Answer: TSH, which stands for Thyroid Stimulating Hormone, is a chemical hormone produced by the pituitary gland that finely regulates the manufacture of thyroid hormones by the thyroid gland. The pituitary gland senses, in a very precise way, the levels of thyroid hormones in the blood stream at every single time and depending on these levels, the pituitary will adjust the release of TSH.
If the thyroid gland, for any reason, becomes sluggish and produces less thyroid hormone, this is immediately sensed by the pituitary, and the TSH released by the pituitary will automatically increase. The rise of TSH in the blood stream makes the thyroid gland increase the production of thyroid hormone back up to normal. Even in situations where there is a minute deficit of thyroid hormone caused by a damaged thyroid gland or deficiency of iodine, the pituitary reacts swiftly and the TSH increases in an obvious manner, even though the deficit of thyroid hormone is not detected through the testing of thyroid hormone levels.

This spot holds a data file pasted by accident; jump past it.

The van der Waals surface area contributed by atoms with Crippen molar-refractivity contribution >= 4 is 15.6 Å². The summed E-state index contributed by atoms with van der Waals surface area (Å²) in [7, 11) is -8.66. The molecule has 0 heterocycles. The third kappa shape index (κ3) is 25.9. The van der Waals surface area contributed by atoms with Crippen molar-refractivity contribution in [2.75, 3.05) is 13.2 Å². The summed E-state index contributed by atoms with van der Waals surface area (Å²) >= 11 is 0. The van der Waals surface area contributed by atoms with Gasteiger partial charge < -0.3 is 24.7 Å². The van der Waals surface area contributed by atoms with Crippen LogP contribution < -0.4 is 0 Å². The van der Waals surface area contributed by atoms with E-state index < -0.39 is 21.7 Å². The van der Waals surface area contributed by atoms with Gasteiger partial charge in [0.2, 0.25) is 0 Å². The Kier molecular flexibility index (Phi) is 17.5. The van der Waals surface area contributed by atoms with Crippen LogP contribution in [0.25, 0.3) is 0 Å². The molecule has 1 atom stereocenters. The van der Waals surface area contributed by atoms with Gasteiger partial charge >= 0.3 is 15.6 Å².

This is the reason why TSH testing, done from a blood specimen using very sensitive techniques, is the most sensitive way of detecting hypothyroidism. The same thing happens with excess thyroid hormone. Imagine your thyroid gland is being stimulated by the immune system, such as in Graves’ disease, to produce excessive amounts of thyroid hormone. The first thing that happens, is a significant drop of TSH levels in the blood stream as a result of shut down of pituitary release of TSH.
Conventionally, normal thyroid function has been defined by what is viewed as a normal range for TSH levels. A few years ago, a normal range for TSH was considered to be 0.4 to 4.5 mIU/ml. However, there are many people with a bona fide Hashimoto’s thyroiditis and low grade hypothyroidism who have a TSH interpreted as normal because of this wide range of normalcy. Conventional medicine has struggled over the years to define what should be the upper cut off of normal TSH levels and this struggle has to do with the grey zone of normalcy of any kind of laboratory testing. It has been my view for the past 25 years that the normal range for TSH should be narrowed down to 0.4 to 2 mIU/ml. Medical associations have fortunately decreased the upper cut off to 3 mIU/ml.
I personally look at a TSH level above 1.8 mIU/ml as suspicious for low grade hypothyroidism. For people who take thyroid medications to treat their hypothyroidism, it is important to avoid over dosing, which will show up as a TSH less than 0.4 mIU/ml, and try to keep the TSH level less than 1.5 mIU/ml to minimize the likelihood of thyroid hormone deficit.
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